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The PSNet Collection: All Content

The AHRQ PSNet Collection comprises an extensive selection of resources relevant to the patient safety community. These resources come in a variety of formats, including literature, research, tools, and Web sites. Resources are identified using the National Library of Medicine’s Medline database, various news and content aggregators, and the expertise of the AHRQ PSNet editorial and technical teams.

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Displaying 1 - 17 of 17 Results

Millenson M. Forbes. September 16, 2022.

Unnecessary medication infusions indicate weaknesses in medication service processes. While no harm was noted in the case discussed, the actions by the patient’s family to initiate an examination of the incident were rebuffed, patient disrespect was demonstrated, a near miss incident report was absent, and data omissions took place. The piece discusses how these detractors from safety were all present at the hospital involved.

Donovan-Smith O. Spokesman-Review. September 11, 2022.

Electronic health record (EHR) system issues degrade the data sharing and communication needed to inform safe patient care. This newspaper feature discusses problems with the new Veterans Affairs EHR system from the patient and family perspective in the context of diagnostic and treatment delay.

Clark C. MedPage Today. August 4. 

Consistent policy supporting transparency of hospital safety records is important for patients as they make provider choices. This article highlights a shift made to retain reporting requirements in the Hospital-Acquired Condition Reduction Program (HACRP) that had been threatened due to the influence of the COVID pandemic on data integrity.

Clark C. MedPage Today. May 20, 2022.

Public reporting of safety measures is considered a hallmark of health care transparency. This article discusses a proposed change to reporting requirements in the Hospital-Acquired Condition Reduction Program (HACRP). The change would limit the sharing of patient safety indicator data that informs Care Compare and hospital Medicare reimbursements.

Jewett C. Kaiser Health News. November 4, 2021.

Nosocomial infection is a primary concern due to the COVID pandemic. This news story examines instances when inpatients contracted, and sometimes died of, COVID-19 while receiving care for a different condition. It summarizes the challenges associated with collecting adequate data that completely document nosocomial spread of COVID-19 and its impact on patient outcomes.
Yong E. The Atlantic. 2020;September.
This article takes a holistic view of the multiple preventable failures of the U.S. in managing the COVID-19 pandemic, raising several patient safety issues from the metasystems perspective. The piece highlights systemic problems such as lack of transparency, investment in public health and learning from experience.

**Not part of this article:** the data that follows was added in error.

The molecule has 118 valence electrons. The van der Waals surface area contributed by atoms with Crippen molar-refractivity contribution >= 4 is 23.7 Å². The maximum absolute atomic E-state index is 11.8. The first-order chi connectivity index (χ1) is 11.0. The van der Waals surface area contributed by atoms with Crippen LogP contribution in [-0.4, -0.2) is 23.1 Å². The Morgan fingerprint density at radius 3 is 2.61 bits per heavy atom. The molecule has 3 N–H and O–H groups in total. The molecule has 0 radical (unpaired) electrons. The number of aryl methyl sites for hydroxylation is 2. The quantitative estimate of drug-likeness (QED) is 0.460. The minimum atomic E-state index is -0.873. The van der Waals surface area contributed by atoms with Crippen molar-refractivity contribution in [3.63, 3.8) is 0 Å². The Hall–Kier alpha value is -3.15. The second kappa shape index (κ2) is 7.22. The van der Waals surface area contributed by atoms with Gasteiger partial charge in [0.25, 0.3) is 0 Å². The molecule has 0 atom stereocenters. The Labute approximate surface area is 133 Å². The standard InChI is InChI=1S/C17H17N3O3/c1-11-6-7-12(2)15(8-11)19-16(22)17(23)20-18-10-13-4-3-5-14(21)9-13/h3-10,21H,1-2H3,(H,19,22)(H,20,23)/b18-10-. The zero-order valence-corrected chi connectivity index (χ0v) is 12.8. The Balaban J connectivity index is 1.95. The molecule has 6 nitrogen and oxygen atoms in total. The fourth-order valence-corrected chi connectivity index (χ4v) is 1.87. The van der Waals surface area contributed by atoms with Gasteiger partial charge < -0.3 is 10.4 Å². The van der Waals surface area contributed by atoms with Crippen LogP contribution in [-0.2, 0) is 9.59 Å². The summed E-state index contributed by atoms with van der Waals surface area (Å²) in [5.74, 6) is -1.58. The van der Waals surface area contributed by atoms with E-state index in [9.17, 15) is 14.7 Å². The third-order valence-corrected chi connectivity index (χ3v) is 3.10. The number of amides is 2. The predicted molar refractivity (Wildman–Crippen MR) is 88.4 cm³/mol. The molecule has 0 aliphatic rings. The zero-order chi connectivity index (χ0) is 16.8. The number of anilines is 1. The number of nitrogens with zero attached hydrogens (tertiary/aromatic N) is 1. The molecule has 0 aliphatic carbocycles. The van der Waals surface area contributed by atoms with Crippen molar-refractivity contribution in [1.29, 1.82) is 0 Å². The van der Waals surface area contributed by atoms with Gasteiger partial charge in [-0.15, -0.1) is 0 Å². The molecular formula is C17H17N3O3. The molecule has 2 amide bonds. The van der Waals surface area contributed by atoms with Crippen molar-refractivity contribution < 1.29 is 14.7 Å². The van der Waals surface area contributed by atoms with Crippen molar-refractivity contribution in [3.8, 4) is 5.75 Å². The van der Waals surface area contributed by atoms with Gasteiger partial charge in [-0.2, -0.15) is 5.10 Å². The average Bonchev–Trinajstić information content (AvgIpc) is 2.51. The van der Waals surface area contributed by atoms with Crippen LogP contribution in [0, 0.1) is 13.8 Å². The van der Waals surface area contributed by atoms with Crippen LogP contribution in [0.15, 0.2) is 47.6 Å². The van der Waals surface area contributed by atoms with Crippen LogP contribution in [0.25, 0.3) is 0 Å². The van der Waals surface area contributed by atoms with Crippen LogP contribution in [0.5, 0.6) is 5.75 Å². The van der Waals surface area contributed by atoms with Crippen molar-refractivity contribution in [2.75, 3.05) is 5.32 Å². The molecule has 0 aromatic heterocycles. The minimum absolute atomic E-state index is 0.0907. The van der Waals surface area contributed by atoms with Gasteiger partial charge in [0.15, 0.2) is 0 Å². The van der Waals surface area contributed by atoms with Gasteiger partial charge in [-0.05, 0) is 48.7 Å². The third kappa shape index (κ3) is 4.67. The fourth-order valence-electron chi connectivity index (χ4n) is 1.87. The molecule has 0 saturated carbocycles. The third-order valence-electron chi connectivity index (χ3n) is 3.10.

Palmer J. Patient Saf Qual Healthc. May/June 2019.
Organizations must learn from adverse events to prevent similar incidents. Reporting on lessons to be learned from the cascade of failures connected with the preventable death of a patient during an acute asthma attack at the door of a hospital emergency department, this magazine article outlines the importance of effective signage, appropriate security staff placement, and acceptance of the responsibility for failure.

Gabler E. New York Times. May 31, 2019.

Pediatric cardiac surgery is highly technical and risky. This newspaper article reports on a poorly performing pediatric cardiac surgery program, concerns raised by staff, and insufficient response from organizational leadership. Lack of data transparency, insufficient resources, and limited program capabilities to support a complex program contributed to poor outcomes for pediatric patients.
Jewett C. Kaiser Health News. May 3, 2019.
Transparency has been heralded as a cornerstone to improvement in health care. This news article reports on a government alternative summary reporting program that allowed medical device makers to conceal safety events and malfunction reports associated with medical devices. A new program that expands access to information about device-related failures will be put in place.
Hixenbaugh M, Ornstein C. Houston Chronicle and Propublica. May 2018-May 2019.
This news investigation chronicles a series of incidents in a transplant program that resulted in patient harm. The systemic nature of the problems such as insufficient whistleblower protection, accountability, and follow-up on patient concerns culminated in a change of hospital leadership. A previous PSNet interview with Charles Ornstein discussed the role of media in raising awareness of patient safety issues.
Allen M. Washington Monthly. March/April 2011.
This magazine article reports on medical errors in the United States health care system and discusses transparency as a tactic to improve patient safety.
Leape LL. Perspect Health Reform. New York, NY: The Commonwealth Fund; March 17, 2010.
Of three approaches to enhancing patient safety—regulation/accreditation, financial incentives, and public reporting—this perspective, written by the father of the modern patient safety movement, details how public reporting holds the most potential to stimulate improvement.
Kauffman M, Altimari D. The Hartford Courant. November 15, 2009;Final:A1.
This newspaper article reports that a Connecticut law intended to make hospital errors more transparent has had the opposite effect by making it easier for hospitals to limit publicly available information on adverse events.